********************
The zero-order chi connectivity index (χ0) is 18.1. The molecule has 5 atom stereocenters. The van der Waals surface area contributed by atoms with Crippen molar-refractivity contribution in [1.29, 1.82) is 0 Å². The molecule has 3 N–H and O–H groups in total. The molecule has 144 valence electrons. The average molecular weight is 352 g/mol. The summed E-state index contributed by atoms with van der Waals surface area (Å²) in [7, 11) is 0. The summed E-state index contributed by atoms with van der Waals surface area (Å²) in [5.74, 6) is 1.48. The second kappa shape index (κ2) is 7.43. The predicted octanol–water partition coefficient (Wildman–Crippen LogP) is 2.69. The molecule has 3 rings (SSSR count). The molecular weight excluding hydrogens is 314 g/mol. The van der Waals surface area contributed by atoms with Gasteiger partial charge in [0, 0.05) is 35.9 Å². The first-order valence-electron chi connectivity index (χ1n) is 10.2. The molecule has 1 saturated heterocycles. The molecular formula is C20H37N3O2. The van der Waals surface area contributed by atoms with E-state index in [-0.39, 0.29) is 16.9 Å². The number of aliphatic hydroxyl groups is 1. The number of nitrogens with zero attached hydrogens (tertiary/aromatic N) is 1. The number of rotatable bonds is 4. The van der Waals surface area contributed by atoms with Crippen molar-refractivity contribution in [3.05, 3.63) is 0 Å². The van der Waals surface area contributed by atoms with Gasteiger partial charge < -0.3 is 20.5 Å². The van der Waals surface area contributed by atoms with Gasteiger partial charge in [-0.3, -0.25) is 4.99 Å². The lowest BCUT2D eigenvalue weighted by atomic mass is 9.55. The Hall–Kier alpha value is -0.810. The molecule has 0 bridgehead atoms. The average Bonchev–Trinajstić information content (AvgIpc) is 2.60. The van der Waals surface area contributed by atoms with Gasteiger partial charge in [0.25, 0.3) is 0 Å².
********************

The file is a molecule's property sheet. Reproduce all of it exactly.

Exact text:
The zero-order chi connectivity index (χ0) is 18.1. The molecule has 5 atom stereocenters. The van der Waals surface area contributed by atoms with Crippen molar-refractivity contribution in [1.29, 1.82) is 0 Å². The molecule has 3 N–H and O–H groups in total. The molecule has 144 valence electrons. The average molecular weight is 352 g/mol. The summed E-state index contributed by atoms with van der Waals surface area (Å²) in [7, 11) is 0. The summed E-state index contributed by atoms with van der Waals surface area (Å²) in [5.74, 6) is 1.48. The second kappa shape index (κ2) is 7.43. The predicted octanol–water partition coefficient (Wildman–Crippen LogP) is 2.69. The molecule has 3 rings (SSSR count). The molecular weight excluding hydrogens is 314 g/mol. The van der Waals surface area contributed by atoms with Gasteiger partial charge in [0, 0.05) is 35.9 Å². The first-order valence-electron chi connectivity index (χ1n) is 10.2. The molecule has 1 saturated heterocycles. The molecular formula is C20H37N3O2. The van der Waals surface area contributed by atoms with E-state index in [-0.39, 0.29) is 16.9 Å². The number of aliphatic hydroxyl groups is 1. The number of nitrogens with zero attached hydrogens (tertiary/aromatic N) is 1. The number of rotatable bonds is 4. The van der Waals surface area contributed by atoms with Crippen molar-refractivity contribution in [3.05, 3.63) is 0 Å². The van der Waals surface area contributed by atoms with Gasteiger partial charge < -0.3 is 20.5 Å². The van der Waals surface area contributed by atoms with Gasteiger partial charge in [-0.3, -0.25) is 4.99 Å². The lowest BCUT2D eigenvalue weighted by atomic mass is 9.55. The Hall–Kier alpha value is -0.810. The molecule has 0 bridgehead atoms. The average Bonchev–Trinajstić information content (AvgIpc) is 2.60. The van der Waals surface area contributed by atoms with Gasteiger partial charge in [0.25, 0.3) is 0 Å².